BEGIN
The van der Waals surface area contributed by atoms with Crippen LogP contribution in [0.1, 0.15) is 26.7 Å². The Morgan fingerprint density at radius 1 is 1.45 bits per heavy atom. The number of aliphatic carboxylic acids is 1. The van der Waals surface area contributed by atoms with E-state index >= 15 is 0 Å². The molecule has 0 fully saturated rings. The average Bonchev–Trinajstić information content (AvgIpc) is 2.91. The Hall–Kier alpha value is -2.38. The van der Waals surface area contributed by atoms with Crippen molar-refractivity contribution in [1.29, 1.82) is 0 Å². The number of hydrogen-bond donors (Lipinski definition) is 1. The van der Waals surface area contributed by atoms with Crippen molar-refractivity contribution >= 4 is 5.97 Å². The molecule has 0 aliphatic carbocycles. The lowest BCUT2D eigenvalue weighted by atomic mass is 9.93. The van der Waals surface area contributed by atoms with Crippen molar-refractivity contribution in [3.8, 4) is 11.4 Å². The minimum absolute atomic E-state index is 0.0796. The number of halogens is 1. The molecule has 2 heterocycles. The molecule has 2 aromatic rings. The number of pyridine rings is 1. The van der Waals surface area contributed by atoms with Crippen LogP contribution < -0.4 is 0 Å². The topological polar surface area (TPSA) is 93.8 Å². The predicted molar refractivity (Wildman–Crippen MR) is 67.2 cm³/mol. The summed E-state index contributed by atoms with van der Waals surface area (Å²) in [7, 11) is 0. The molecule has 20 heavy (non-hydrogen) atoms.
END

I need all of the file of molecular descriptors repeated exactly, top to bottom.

The van der Waals surface area contributed by atoms with Crippen LogP contribution in [0.1, 0.15) is 26.7 Å². The Morgan fingerprint density at radius 1 is 1.45 bits per heavy atom. The number of aliphatic carboxylic acids is 1. The van der Waals surface area contributed by atoms with E-state index >= 15 is 0 Å². The molecule has 0 fully saturated rings. The average Bonchev–Trinajstić information content (AvgIpc) is 2.91. The Hall–Kier alpha value is -2.38. The van der Waals surface area contributed by atoms with Crippen molar-refractivity contribution in [1.29, 1.82) is 0 Å². The number of hydrogen-bond donors (Lipinski definition) is 1. The van der Waals surface area contributed by atoms with Crippen molar-refractivity contribution >= 4 is 5.97 Å². The molecule has 0 aliphatic carbocycles. The lowest BCUT2D eigenvalue weighted by atomic mass is 9.93. The van der Waals surface area contributed by atoms with Crippen molar-refractivity contribution in [3.8, 4) is 11.4 Å². The minimum absolute atomic E-state index is 0.0796. The number of halogens is 1. The molecule has 2 heterocycles. The molecule has 2 aromatic rings. The number of pyridine rings is 1. The van der Waals surface area contributed by atoms with Crippen LogP contribution < -0.4 is 0 Å². The topological polar surface area (TPSA) is 93.8 Å². The predicted molar refractivity (Wildman–Crippen MR) is 67.2 cm³/mol. The summed E-state index contributed by atoms with van der Waals surface area (Å²) in [7, 11) is 0. The molecule has 20 heavy (non-hydrogen) atoms.